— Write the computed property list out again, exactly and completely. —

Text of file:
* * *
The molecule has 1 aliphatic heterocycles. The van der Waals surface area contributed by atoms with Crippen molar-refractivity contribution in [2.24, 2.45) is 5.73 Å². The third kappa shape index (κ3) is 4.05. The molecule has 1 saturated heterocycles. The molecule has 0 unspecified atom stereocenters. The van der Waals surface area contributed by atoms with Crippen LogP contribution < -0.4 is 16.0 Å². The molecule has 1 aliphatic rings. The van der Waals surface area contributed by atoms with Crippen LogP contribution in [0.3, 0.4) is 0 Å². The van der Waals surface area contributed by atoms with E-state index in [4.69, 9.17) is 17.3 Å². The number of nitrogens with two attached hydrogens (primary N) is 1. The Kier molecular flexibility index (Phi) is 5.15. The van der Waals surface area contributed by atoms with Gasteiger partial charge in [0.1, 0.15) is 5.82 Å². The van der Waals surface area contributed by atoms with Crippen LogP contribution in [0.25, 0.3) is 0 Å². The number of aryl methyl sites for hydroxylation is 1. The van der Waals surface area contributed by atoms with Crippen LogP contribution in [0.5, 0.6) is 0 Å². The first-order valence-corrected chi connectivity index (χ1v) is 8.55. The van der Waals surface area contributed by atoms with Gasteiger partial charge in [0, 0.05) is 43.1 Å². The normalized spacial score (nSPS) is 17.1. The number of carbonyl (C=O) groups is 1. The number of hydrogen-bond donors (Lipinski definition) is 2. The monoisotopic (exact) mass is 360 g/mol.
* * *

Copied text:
The molecule has 1 aliphatic heterocycles. The van der Waals surface area contributed by atoms with Crippen molar-refractivity contribution in [2.24, 2.45) is 5.73 Å². The third kappa shape index (κ3) is 4.05. The molecule has 1 saturated heterocycles. The molecule has 0 unspecified atom stereocenters. The van der Waals surface area contributed by atoms with Crippen LogP contribution < -0.4 is 16.0 Å². The molecule has 1 aliphatic rings. The van der Waals surface area contributed by atoms with Crippen LogP contribution in [0.3, 0.4) is 0 Å². The van der Waals surface area contributed by atoms with E-state index in [4.69, 9.17) is 17.3 Å². The number of nitrogens with two attached hydrogens (primary N) is 1. The Kier molecular flexibility index (Phi) is 5.15. The van der Waals surface area contributed by atoms with Gasteiger partial charge in [0.1, 0.15) is 5.82 Å². The van der Waals surface area contributed by atoms with Crippen LogP contribution in [0.25, 0.3) is 0 Å². The number of aryl methyl sites for hydroxylation is 1. The van der Waals surface area contributed by atoms with Crippen LogP contribution in [0.5, 0.6) is 0 Å². The first-order valence-corrected chi connectivity index (χ1v) is 8.55. The van der Waals surface area contributed by atoms with Gasteiger partial charge in [0, 0.05) is 43.1 Å². The normalized spacial score (nSPS) is 17.1. The number of carbonyl (C=O) groups is 1. The number of hydrogen-bond donors (Lipinski definition) is 2. The monoisotopic (exact) mass is 360 g/mol.